The tulip bulbs that I planted last Fall in the front yard ( I planted 57 of them last Fall ) have really come up this Spring. I'll take a proper photo of all of them - from the front - when they are all flowering. But, for now, I wanted to document the location of the bulbs and where I can add even more this Fall. From the front porch, this is the view of the stand of tulips around the Norway Maple tree: I wanted to post this on the blog in the Garden Diary so I remember WHERE to plant this Fall's bulbs to really fill in this area with tulips - so I circled these areas in the photo below. I can see surrounding this tree with even more bulbs. I've posted about these tulips this Spring - first when they came up . And then again, when they were covered in snow .
This post is another in the series of documenting the Spring re-emergence of the various plants that I bought at last Fall's Morton Arboretum Plant Sale. I first shared photos of the trio of Twinkle Toes Lungwort that emerged first in mid-March. Yesterday, I posted some photos of the Chocoholic Black Snakeroot that has some lovely lacy leaves that are standing on top of purple stems in this first Spring. Today, I'm posting a photo (below) about the All Gold Japanese Forest Grasses that I planted in the backyard around the Tree Swing Oak tree. Formally named Hakonechloa macra "All Gold", there are six of these planted (mostly) in a drift between the tree and the fenceline interplanted with some hostas. Here's one of them peeking thru the mulch (and the wood chips that I added in late Fall): In the photo below, you can see where these six are planted - currently mixed in with some of the tulip bulbs that I planted last Fall. It is hard to tell (exactly) wher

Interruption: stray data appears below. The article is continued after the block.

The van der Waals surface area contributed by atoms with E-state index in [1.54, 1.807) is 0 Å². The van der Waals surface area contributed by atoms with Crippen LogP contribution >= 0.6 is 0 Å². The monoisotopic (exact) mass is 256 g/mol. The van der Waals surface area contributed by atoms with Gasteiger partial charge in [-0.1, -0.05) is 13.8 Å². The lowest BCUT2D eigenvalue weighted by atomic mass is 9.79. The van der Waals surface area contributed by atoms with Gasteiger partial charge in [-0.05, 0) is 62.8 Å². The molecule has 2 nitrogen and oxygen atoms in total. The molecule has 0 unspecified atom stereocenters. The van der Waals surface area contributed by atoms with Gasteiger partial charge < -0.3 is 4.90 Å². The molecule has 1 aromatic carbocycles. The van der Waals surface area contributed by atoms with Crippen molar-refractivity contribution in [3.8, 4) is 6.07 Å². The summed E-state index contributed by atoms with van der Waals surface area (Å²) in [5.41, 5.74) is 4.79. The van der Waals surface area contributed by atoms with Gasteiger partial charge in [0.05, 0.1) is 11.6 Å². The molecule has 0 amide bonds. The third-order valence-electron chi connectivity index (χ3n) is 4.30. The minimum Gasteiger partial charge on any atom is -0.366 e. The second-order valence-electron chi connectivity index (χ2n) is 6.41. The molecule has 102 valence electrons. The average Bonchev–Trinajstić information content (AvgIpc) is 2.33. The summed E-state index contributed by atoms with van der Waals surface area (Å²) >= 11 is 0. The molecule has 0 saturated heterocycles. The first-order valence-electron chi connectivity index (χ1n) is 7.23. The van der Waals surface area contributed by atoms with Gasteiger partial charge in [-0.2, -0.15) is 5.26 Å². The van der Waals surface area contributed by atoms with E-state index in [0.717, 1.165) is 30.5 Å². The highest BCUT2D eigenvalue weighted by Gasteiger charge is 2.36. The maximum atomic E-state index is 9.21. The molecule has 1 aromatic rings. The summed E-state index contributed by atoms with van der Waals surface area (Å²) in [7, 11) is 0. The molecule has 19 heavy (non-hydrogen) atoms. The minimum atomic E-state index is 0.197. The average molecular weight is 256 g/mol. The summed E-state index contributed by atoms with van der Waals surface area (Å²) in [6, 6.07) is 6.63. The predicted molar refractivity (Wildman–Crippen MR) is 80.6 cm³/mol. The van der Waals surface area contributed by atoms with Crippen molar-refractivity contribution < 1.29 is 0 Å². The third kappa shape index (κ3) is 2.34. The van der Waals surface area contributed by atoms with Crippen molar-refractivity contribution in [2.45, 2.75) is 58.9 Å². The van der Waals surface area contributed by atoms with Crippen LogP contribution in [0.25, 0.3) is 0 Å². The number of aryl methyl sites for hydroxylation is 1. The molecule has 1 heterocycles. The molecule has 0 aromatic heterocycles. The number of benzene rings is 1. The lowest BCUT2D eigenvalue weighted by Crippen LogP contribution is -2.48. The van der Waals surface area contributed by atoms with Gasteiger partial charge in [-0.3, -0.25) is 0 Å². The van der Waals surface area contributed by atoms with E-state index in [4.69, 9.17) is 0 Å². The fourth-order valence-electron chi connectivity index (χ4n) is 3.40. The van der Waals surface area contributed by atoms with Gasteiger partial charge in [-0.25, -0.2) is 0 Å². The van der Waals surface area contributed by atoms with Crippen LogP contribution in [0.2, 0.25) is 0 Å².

One of the many plants that I bought at last Fall's plant sale at the Morton Arboretum was one (yes...I know.... it was a mistake to buy just one ) of these Chocoholic Black Snakeroot plants . It is a shade plant and gets between four and five feet tall and 2.5' to 3' wide. So, I planted it in a spot near the fence, thinking it could be one of the 'back' pieces of a layer puzzle where our plan calls for some shade-oriented hydrangeas. Last fall, it has these beautiful white flowers on some long stalks, so I was hopeful when I bought it that it would add some new drama to this side of the yard. Well, this Spring brings good news that this plant has come back for the first full season. That makes the Morton Arboretum Plant Sale plants 2-for-2. The Twinkle Toes Lungwort popped up a couple weeks ago and today, it is even flowering. Note to self: I should take some current photos. Here's what the Chocoholic Black Snakeroot looks like today below. Some pu